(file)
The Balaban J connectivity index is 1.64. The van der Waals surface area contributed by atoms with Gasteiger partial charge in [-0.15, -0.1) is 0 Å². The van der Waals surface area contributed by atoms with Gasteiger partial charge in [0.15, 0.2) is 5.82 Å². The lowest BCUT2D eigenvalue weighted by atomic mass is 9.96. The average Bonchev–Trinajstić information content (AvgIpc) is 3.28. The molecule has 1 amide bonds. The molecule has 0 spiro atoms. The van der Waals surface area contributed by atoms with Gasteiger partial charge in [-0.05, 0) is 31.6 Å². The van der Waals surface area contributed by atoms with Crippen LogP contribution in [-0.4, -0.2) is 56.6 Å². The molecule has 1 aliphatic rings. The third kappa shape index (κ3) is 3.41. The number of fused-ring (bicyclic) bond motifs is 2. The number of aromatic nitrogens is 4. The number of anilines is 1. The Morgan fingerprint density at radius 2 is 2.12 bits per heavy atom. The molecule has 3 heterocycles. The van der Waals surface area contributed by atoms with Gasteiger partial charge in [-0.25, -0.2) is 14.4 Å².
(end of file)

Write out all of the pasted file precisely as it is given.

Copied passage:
The Balaban J connectivity index is 1.64. The van der Waals surface area contributed by atoms with Gasteiger partial charge in [-0.15, -0.1) is 0 Å². The van der Waals surface area contributed by atoms with Gasteiger partial charge in [0.15, 0.2) is 5.82 Å². The lowest BCUT2D eigenvalue weighted by atomic mass is 9.96. The average Bonchev–Trinajstić information content (AvgIpc) is 3.28. The molecule has 1 amide bonds. The molecule has 0 spiro atoms. The van der Waals surface area contributed by atoms with Gasteiger partial charge in [-0.05, 0) is 31.6 Å². The van der Waals surface area contributed by atoms with Crippen LogP contribution in [-0.4, -0.2) is 56.6 Å². The molecule has 1 aliphatic rings. The third kappa shape index (κ3) is 3.41. The number of fused-ring (bicyclic) bond motifs is 2. The number of aromatic nitrogens is 4. The number of anilines is 1. The Morgan fingerprint density at radius 2 is 2.12 bits per heavy atom. The molecule has 3 heterocycles. The van der Waals surface area contributed by atoms with Gasteiger partial charge in [-0.25, -0.2) is 14.4 Å².